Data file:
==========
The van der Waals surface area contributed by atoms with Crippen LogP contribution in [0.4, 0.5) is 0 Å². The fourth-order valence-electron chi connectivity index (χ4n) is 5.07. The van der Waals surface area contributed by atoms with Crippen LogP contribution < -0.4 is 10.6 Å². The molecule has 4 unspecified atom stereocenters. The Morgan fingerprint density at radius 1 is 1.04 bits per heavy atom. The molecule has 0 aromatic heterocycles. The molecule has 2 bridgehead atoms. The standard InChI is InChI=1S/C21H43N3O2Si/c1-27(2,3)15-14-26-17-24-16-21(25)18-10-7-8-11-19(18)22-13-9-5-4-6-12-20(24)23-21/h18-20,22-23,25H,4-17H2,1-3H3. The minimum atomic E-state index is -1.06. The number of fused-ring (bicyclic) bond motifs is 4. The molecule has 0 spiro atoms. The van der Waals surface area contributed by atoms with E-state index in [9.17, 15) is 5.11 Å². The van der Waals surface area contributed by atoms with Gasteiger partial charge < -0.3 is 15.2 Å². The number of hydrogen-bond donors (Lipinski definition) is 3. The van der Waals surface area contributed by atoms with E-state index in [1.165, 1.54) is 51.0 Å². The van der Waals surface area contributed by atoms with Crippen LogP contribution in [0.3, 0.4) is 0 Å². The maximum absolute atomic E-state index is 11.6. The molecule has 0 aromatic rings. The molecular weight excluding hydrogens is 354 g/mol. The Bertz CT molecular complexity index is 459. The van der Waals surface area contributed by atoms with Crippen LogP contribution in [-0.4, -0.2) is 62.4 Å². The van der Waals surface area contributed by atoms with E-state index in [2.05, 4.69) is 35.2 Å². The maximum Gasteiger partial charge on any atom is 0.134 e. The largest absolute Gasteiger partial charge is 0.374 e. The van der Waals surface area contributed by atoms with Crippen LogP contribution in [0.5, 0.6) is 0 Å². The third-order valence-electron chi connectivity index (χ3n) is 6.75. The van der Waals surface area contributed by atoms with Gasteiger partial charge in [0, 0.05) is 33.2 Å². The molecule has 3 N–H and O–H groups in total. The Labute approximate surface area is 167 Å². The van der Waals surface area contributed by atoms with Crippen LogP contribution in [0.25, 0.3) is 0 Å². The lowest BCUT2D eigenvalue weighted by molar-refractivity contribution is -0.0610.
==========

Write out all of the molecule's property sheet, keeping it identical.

The van der Waals surface area contributed by atoms with Crippen LogP contribution in [0.4, 0.5) is 0 Å². The fourth-order valence-electron chi connectivity index (χ4n) is 5.07. The van der Waals surface area contributed by atoms with Crippen LogP contribution < -0.4 is 10.6 Å². The molecule has 4 unspecified atom stereocenters. The Morgan fingerprint density at radius 1 is 1.04 bits per heavy atom. The molecule has 0 aromatic heterocycles. The molecule has 2 bridgehead atoms. The standard InChI is InChI=1S/C21H43N3O2Si/c1-27(2,3)15-14-26-17-24-16-21(25)18-10-7-8-11-19(18)22-13-9-5-4-6-12-20(24)23-21/h18-20,22-23,25H,4-17H2,1-3H3. The minimum atomic E-state index is -1.06. The number of fused-ring (bicyclic) bond motifs is 4. The molecule has 0 spiro atoms. The van der Waals surface area contributed by atoms with E-state index in [9.17, 15) is 5.11 Å². The van der Waals surface area contributed by atoms with Gasteiger partial charge < -0.3 is 15.2 Å². The number of hydrogen-bond donors (Lipinski definition) is 3. The van der Waals surface area contributed by atoms with E-state index in [1.165, 1.54) is 51.0 Å². The van der Waals surface area contributed by atoms with Crippen LogP contribution in [0.3, 0.4) is 0 Å². The maximum absolute atomic E-state index is 11.6. The molecule has 0 aromatic rings. The molecular weight excluding hydrogens is 354 g/mol. The Bertz CT molecular complexity index is 459. The van der Waals surface area contributed by atoms with Crippen LogP contribution in [-0.4, -0.2) is 62.4 Å². The van der Waals surface area contributed by atoms with E-state index in [2.05, 4.69) is 35.2 Å². The maximum Gasteiger partial charge on any atom is 0.134 e. The largest absolute Gasteiger partial charge is 0.374 e. The van der Waals surface area contributed by atoms with Crippen LogP contribution in [0.5, 0.6) is 0 Å². The third-order valence-electron chi connectivity index (χ3n) is 6.75. The van der Waals surface area contributed by atoms with Gasteiger partial charge in [0, 0.05) is 33.2 Å². The molecule has 3 N–H and O–H groups in total. The Labute approximate surface area is 167 Å². The van der Waals surface area contributed by atoms with Crippen LogP contribution in [0.25, 0.3) is 0 Å². The lowest BCUT2D eigenvalue weighted by molar-refractivity contribution is -0.0610.